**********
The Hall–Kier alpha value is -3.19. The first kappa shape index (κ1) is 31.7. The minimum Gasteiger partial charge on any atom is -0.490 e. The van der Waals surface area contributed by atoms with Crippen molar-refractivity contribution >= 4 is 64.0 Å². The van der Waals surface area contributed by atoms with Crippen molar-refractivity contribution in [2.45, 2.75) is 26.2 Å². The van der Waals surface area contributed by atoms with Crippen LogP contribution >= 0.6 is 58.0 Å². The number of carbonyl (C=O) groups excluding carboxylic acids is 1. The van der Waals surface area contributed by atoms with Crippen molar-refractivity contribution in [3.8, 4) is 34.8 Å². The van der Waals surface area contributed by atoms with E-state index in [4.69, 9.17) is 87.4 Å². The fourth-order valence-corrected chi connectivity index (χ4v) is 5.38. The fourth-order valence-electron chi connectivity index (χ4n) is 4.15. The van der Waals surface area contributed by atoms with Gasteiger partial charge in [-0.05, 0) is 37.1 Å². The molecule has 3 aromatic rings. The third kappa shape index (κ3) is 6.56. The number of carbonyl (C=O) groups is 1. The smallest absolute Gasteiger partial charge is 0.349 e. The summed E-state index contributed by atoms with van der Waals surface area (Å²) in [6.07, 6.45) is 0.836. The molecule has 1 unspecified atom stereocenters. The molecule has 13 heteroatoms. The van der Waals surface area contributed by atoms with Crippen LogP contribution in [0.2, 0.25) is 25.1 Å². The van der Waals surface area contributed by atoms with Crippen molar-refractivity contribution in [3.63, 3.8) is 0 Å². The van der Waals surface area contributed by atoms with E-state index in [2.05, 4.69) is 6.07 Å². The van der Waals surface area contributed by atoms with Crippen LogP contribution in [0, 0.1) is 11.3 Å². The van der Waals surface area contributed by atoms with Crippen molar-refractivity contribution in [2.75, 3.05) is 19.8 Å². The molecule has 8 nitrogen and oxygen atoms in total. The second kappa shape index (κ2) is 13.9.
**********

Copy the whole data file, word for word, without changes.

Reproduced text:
The Hall–Kier alpha value is -3.19. The first kappa shape index (κ1) is 31.7. The minimum Gasteiger partial charge on any atom is -0.490 e. The van der Waals surface area contributed by atoms with Crippen molar-refractivity contribution >= 4 is 64.0 Å². The van der Waals surface area contributed by atoms with Crippen molar-refractivity contribution in [2.45, 2.75) is 26.2 Å². The van der Waals surface area contributed by atoms with Crippen LogP contribution >= 0.6 is 58.0 Å². The number of carbonyl (C=O) groups excluding carboxylic acids is 1. The van der Waals surface area contributed by atoms with Crippen molar-refractivity contribution in [3.8, 4) is 34.8 Å². The van der Waals surface area contributed by atoms with E-state index in [4.69, 9.17) is 87.4 Å². The fourth-order valence-corrected chi connectivity index (χ4v) is 5.38. The fourth-order valence-electron chi connectivity index (χ4n) is 4.15. The van der Waals surface area contributed by atoms with Gasteiger partial charge in [-0.05, 0) is 37.1 Å². The molecule has 3 aromatic rings. The third kappa shape index (κ3) is 6.56. The number of carbonyl (C=O) groups is 1. The smallest absolute Gasteiger partial charge is 0.349 e. The summed E-state index contributed by atoms with van der Waals surface area (Å²) in [6.07, 6.45) is 0.836. The molecule has 1 unspecified atom stereocenters. The molecule has 13 heteroatoms. The van der Waals surface area contributed by atoms with Crippen LogP contribution in [0.2, 0.25) is 25.1 Å². The van der Waals surface area contributed by atoms with Crippen molar-refractivity contribution in [3.63, 3.8) is 0 Å². The van der Waals surface area contributed by atoms with E-state index in [2.05, 4.69) is 6.07 Å². The van der Waals surface area contributed by atoms with Crippen LogP contribution in [0, 0.1) is 11.3 Å². The van der Waals surface area contributed by atoms with Crippen molar-refractivity contribution in [2.75, 3.05) is 19.8 Å². The molecule has 8 nitrogen and oxygen atoms in total. The second kappa shape index (κ2) is 13.9.